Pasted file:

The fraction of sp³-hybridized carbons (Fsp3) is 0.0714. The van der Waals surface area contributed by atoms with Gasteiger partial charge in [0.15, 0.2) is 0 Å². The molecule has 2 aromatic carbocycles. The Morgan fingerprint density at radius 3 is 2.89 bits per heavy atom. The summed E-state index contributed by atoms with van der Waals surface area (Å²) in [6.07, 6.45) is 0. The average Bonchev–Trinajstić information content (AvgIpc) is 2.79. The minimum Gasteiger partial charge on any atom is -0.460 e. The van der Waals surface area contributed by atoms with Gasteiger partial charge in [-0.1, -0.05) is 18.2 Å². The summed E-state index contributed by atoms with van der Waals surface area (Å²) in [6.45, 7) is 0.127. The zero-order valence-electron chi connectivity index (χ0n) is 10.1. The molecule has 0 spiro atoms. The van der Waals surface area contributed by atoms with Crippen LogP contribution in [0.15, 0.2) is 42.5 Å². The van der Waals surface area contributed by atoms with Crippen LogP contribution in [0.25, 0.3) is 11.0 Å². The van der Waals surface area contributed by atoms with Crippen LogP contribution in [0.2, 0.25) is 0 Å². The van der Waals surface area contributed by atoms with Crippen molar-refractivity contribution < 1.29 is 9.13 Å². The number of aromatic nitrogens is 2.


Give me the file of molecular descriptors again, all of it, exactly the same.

The fraction of sp³-hybridized carbons (Fsp3) is 0.0714. The van der Waals surface area contributed by atoms with Gasteiger partial charge in [0.15, 0.2) is 0 Å². The molecule has 2 aromatic carbocycles. The Morgan fingerprint density at radius 3 is 2.89 bits per heavy atom. The summed E-state index contributed by atoms with van der Waals surface area (Å²) in [6.07, 6.45) is 0. The average Bonchev–Trinajstić information content (AvgIpc) is 2.79. The minimum Gasteiger partial charge on any atom is -0.460 e. The van der Waals surface area contributed by atoms with Gasteiger partial charge in [-0.1, -0.05) is 18.2 Å². The summed E-state index contributed by atoms with van der Waals surface area (Å²) in [6.45, 7) is 0.127. The zero-order valence-electron chi connectivity index (χ0n) is 10.1. The molecule has 0 spiro atoms. The van der Waals surface area contributed by atoms with Crippen LogP contribution in [0.15, 0.2) is 42.5 Å². The van der Waals surface area contributed by atoms with Crippen LogP contribution in [0.25, 0.3) is 11.0 Å². The van der Waals surface area contributed by atoms with Crippen LogP contribution in [0.2, 0.25) is 0 Å². The van der Waals surface area contributed by atoms with Crippen molar-refractivity contribution < 1.29 is 9.13 Å². The number of aromatic nitrogens is 2.